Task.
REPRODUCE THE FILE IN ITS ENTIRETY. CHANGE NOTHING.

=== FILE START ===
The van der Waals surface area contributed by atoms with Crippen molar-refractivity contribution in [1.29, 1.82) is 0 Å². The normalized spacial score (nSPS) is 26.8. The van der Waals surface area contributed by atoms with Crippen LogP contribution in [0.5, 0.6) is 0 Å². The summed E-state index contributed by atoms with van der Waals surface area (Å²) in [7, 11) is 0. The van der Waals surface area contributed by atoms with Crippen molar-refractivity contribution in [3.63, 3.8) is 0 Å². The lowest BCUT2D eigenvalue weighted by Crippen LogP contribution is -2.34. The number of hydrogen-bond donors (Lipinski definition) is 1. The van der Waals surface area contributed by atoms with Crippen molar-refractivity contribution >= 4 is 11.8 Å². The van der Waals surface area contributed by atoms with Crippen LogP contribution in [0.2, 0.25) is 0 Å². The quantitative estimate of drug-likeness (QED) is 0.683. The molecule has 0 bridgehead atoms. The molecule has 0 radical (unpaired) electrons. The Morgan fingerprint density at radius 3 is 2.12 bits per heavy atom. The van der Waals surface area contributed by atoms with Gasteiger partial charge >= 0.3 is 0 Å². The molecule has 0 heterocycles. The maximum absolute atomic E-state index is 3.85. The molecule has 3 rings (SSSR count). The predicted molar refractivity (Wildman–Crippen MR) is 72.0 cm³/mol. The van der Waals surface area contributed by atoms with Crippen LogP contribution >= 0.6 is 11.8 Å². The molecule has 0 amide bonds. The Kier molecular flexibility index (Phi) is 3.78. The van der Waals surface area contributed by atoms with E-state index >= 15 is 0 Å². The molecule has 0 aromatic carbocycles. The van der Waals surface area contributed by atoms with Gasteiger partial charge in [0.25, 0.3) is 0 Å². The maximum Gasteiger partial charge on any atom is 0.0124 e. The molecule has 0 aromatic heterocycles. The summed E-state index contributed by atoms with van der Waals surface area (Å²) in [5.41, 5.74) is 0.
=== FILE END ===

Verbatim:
The van der Waals surface area contributed by atoms with Crippen molar-refractivity contribution in [1.29, 1.82) is 0 Å². The normalized spacial score (nSPS) is 26.8. The van der Waals surface area contributed by atoms with Crippen LogP contribution in [0.5, 0.6) is 0 Å². The summed E-state index contributed by atoms with van der Waals surface area (Å²) in [7, 11) is 0. The van der Waals surface area contributed by atoms with Crippen molar-refractivity contribution in [3.63, 3.8) is 0 Å². The lowest BCUT2D eigenvalue weighted by Crippen LogP contribution is -2.34. The number of hydrogen-bond donors (Lipinski definition) is 1. The van der Waals surface area contributed by atoms with Crippen molar-refractivity contribution >= 4 is 11.8 Å². The van der Waals surface area contributed by atoms with Crippen LogP contribution in [0.2, 0.25) is 0 Å². The quantitative estimate of drug-likeness (QED) is 0.683. The molecule has 0 bridgehead atoms. The molecule has 0 radical (unpaired) electrons. The Morgan fingerprint density at radius 3 is 2.12 bits per heavy atom. The van der Waals surface area contributed by atoms with Gasteiger partial charge >= 0.3 is 0 Å². The molecule has 0 heterocycles. The maximum absolute atomic E-state index is 3.85. The molecule has 3 rings (SSSR count). The predicted molar refractivity (Wildman–Crippen MR) is 72.0 cm³/mol. The van der Waals surface area contributed by atoms with Crippen LogP contribution >= 0.6 is 11.8 Å². The molecule has 0 amide bonds. The Kier molecular flexibility index (Phi) is 3.78. The van der Waals surface area contributed by atoms with E-state index >= 15 is 0 Å². The molecule has 0 aromatic carbocycles. The van der Waals surface area contributed by atoms with Gasteiger partial charge in [0.25, 0.3) is 0 Å². The maximum Gasteiger partial charge on any atom is 0.0124 e. The molecule has 0 aromatic heterocycles. The summed E-state index contributed by atoms with van der Waals surface area (Å²) in [5.41, 5.74) is 0.